The stall was a great success throughout the 5 days, I interacted with so many amazing people, some people would browse pass and take a brochure or two and then others I could talk to all day! many people loved looking through the photo books as it gave them more of a personal understanding of the experiences. In the art exhibition where the canvas was, many people were keen to learn about this photograph and the mysterious place called Kamchatka, so thank you very much to Dima (Dmitri Sharomov) for taking all these wonderful pictures that enable us to share so many experiences.
Petzl is one of the sponsors for the NZMFF and on the first evening there was a lucky door prize and the prize was a bag full of petzl gear! That night I was wearing my orange petzl beanie. Coincidently mine and my Mums tickets were drawn out of the box. So a big thank you to petzl both at the NZMFF and the Mike Horn Project.
Thank you Mark and Jo Sedon for making this festival such a great success year after year.
Arktos: The Internal Journey of Mike Horn
Session #5 on Sunday July 3, 2011 at 11am
85 minutes, Switzerland, 2005 – Directed by Raphael Blanc – New Zealand Premier – Subtitles.
Arktos is the amazing story of Mike Horn who has gone along the Arctic Circle alone for 27 months, 20,000 km, without using any motorized transportation. He has faced ice storms, temperatures down to -50°C, polar bears, a fire that destroyed most of his equipment and nearly burned him alive and he was the first man to cross entire Siberia on foot. But first of all, Arktos is a human tale. He met Simon the Inuit who taught him to build an igloo in 20 minutes, Vassia, an elderly Russian fisher and so many others. After all, Mike met himself. The film shows with the poetry of the images the motivations of one of the greatest adventurer of the century.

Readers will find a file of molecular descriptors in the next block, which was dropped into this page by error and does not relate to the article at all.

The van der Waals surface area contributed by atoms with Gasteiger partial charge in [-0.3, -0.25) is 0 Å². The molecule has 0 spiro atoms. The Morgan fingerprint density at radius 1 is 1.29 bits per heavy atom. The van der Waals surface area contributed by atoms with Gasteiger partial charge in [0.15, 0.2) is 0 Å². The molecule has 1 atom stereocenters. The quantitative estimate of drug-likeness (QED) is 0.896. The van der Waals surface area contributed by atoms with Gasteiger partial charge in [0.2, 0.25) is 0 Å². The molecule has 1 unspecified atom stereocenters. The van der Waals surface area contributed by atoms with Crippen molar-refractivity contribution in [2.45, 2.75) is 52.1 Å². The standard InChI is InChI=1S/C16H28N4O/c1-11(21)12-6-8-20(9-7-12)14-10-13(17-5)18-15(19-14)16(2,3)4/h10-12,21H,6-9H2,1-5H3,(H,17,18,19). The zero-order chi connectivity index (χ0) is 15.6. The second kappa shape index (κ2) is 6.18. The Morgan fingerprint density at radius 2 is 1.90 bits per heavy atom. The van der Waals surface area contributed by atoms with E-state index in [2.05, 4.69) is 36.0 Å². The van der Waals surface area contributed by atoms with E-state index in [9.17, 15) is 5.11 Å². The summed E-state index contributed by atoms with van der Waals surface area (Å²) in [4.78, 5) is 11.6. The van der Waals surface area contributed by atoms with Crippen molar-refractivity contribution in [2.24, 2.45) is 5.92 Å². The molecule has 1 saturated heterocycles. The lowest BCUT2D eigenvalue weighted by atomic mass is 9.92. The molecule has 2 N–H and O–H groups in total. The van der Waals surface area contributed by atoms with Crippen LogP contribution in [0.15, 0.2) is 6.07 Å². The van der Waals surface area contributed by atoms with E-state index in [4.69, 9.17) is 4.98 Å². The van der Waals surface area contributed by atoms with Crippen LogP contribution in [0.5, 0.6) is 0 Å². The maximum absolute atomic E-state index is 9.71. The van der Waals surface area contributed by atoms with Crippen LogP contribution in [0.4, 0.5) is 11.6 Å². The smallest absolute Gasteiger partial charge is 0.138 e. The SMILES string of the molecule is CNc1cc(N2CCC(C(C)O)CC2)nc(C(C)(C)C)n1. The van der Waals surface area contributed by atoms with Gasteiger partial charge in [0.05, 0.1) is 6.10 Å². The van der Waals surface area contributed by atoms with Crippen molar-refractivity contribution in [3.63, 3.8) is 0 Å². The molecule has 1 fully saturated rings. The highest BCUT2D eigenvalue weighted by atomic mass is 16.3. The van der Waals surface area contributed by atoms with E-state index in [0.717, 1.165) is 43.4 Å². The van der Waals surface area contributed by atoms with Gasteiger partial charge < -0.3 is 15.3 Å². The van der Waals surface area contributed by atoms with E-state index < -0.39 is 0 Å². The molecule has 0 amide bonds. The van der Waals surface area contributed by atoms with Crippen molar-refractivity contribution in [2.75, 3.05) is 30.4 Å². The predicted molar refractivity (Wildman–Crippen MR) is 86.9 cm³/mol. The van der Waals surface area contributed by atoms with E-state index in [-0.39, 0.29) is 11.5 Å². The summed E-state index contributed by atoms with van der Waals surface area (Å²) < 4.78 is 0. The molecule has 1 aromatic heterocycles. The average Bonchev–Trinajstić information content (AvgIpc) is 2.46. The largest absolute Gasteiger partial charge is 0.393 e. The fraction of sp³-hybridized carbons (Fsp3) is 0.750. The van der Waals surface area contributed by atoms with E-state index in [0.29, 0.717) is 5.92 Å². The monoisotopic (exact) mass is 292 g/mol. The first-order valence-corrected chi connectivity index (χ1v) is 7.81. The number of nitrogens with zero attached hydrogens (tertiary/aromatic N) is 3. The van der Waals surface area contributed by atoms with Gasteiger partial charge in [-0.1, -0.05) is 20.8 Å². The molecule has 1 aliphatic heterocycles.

New Zealand Mountain Film Festival in Wanaka
July 1 – 5, 2011
How about kick starting the ski season with a week in Wanaka at the 9th NZ Mountain Film Festival? The festival has an almost cult following with a mixture of armchair and actual adventurers attending the five day event and this year there is thought to be a world first, an Adventure Film Editing Competition. The Festival Director Mark Sedon, supported by Lake Wanaka Tourism, invented the new competition. “We have filmed a carbon free adventure” says Sedon, “and we’ll give the footage to film makers from NZ and around the world so they can make a three minute film”.